It is with pleasure that I introduce this comprehensive review of the University’s growing strengths in research as they continue to provide a foundation for our role as a leading research-intensive African university.
This review showcases the University’s research achievements of 2015, presented in five themes, encompassing the breadth and depth of our many research activities.
The qualifications and research skills of our staff members are at the core of the University’s research strength. In 2015, the number of academic staff holding doctoral degrees rose to 920 or 62% of the staff – an increase from 54% in 2014. The number of staff members who hold National Research Foundation (NRF) ratings rose by 12% to 438 from 393 in the previous year.
The University’s research outputs also increased the publication of international Scopus-listed research papers, increasing from 1 593 in 2014 to 1 705 in 2015. In addition, 79 researchers earned their places as authors of the top 1% of highly cited papers in their fields, in the Web of Science (WoS). These scholars represent a significant critical mass of UP’s researchers who have earned recognition for the international impact of their work.
In line with these achievements, the University gained an additional four South African Research Chairs Initiative (SARChI) Chairs for women scientists, while the number of productive international research partnerships grew to 221, with 900 papers (out of 1 909) co-authored with scholars from beyond South Africa’s borders.
The University’s international standing is further reflected in the 4 375 international students (2 149 of whom are postgraduate students) enrolled in 2015; and 126 international postdoctoral fellows, from 37 countries, who represent 65% of all postdoctoral fellows engaged in UP research programmes.
Just as research productivity and recognition are critical indicators of research activity and excellence, so too is the graduation of postgraduate students. The number of students graduating with higher degrees is a measure of the time and effort that academic staff devote to supporting new cohorts of talented young people – all of whom will contribute, within and beyond academia, to the social and economic well-being of the country and the greater African region. In 2015 doctoral graduations increased, very significantly, from the 2014 figures by 41% to 333 graduates, and the number of graduates with research master’s degrees increased by 16%, totalling 1 023 students.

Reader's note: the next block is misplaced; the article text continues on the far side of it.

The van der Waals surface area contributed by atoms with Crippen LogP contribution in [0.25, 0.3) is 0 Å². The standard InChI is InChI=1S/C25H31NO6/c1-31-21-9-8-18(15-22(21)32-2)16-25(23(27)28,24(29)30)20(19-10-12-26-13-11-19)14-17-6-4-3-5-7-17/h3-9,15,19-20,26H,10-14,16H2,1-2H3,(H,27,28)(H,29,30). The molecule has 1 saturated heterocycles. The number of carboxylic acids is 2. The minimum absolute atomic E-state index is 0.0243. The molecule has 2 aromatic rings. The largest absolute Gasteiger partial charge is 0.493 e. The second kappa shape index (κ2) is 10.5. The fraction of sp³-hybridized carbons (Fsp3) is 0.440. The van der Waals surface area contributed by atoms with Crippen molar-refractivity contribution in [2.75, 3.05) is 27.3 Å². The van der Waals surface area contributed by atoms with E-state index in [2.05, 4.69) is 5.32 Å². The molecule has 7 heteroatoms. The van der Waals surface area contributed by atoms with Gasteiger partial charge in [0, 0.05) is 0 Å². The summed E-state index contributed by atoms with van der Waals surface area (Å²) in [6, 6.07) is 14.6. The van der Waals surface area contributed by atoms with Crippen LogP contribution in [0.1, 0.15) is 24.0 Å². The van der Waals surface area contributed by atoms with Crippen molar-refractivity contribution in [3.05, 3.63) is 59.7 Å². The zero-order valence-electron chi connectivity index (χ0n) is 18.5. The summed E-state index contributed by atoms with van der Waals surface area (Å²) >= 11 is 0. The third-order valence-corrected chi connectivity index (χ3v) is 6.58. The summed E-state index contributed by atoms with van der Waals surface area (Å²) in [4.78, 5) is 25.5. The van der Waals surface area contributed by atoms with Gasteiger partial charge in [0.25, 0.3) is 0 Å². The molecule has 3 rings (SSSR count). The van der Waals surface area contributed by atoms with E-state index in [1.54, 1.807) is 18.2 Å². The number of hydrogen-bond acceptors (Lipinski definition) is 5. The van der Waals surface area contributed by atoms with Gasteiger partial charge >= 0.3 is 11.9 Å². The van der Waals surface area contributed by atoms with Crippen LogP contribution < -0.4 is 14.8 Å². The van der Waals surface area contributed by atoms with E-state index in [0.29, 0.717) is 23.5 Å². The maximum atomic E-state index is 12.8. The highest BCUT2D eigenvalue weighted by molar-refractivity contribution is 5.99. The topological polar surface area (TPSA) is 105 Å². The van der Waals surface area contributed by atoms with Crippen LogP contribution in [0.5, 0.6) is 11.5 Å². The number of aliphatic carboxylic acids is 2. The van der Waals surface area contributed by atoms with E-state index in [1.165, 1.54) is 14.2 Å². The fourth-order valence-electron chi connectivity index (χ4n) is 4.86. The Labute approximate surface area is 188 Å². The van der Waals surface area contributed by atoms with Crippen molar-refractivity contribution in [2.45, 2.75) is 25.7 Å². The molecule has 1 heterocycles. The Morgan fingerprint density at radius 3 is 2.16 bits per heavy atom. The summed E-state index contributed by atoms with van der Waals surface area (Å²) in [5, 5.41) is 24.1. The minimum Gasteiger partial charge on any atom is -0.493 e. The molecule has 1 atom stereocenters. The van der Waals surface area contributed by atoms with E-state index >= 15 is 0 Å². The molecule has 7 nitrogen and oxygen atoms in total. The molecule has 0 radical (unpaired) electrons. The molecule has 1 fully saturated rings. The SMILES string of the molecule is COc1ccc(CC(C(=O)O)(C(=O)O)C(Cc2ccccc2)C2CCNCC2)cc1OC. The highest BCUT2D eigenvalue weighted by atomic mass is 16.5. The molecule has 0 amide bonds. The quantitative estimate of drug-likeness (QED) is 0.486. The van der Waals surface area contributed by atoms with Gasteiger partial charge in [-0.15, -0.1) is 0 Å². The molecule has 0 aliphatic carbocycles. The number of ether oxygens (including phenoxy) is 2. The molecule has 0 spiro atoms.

In addition to improvements in postgraduate student graduation performance, the University supported 28 staff members in the completion of their doctoral degrees, and provided development workshops for some 150 early career researchers – 90 of whom were young women.
While the University invests substantially in its research programmes and projects, additional funding is always critical to the expansion of research activities. This year saw such funding grow by 30% from the R405 million raised in 2014 to R525 million – an amount that reflects not just important research income, but also growing recognition of the University’s importance as a centre for research of relevance to the country and the region.
Leading and advancing research and postgraduate education in 2015 is a great privilege. While the Office of the Vice-Principal plays a central role in ensuring the ongoing progress of research at the University of Pretoria, it is the academic staff, the scientists and scholars, who conduct the research. Moreover, it is the Department of Research and Innovation Support (DRIS) whose members have supported research and researchers on a daily basis, under the guidance and leadership of the Director, Dr Carol Nonkwelo. I would like to record my sincere appreciation for the contributions made by all our UP colleagues to the success of research at UP.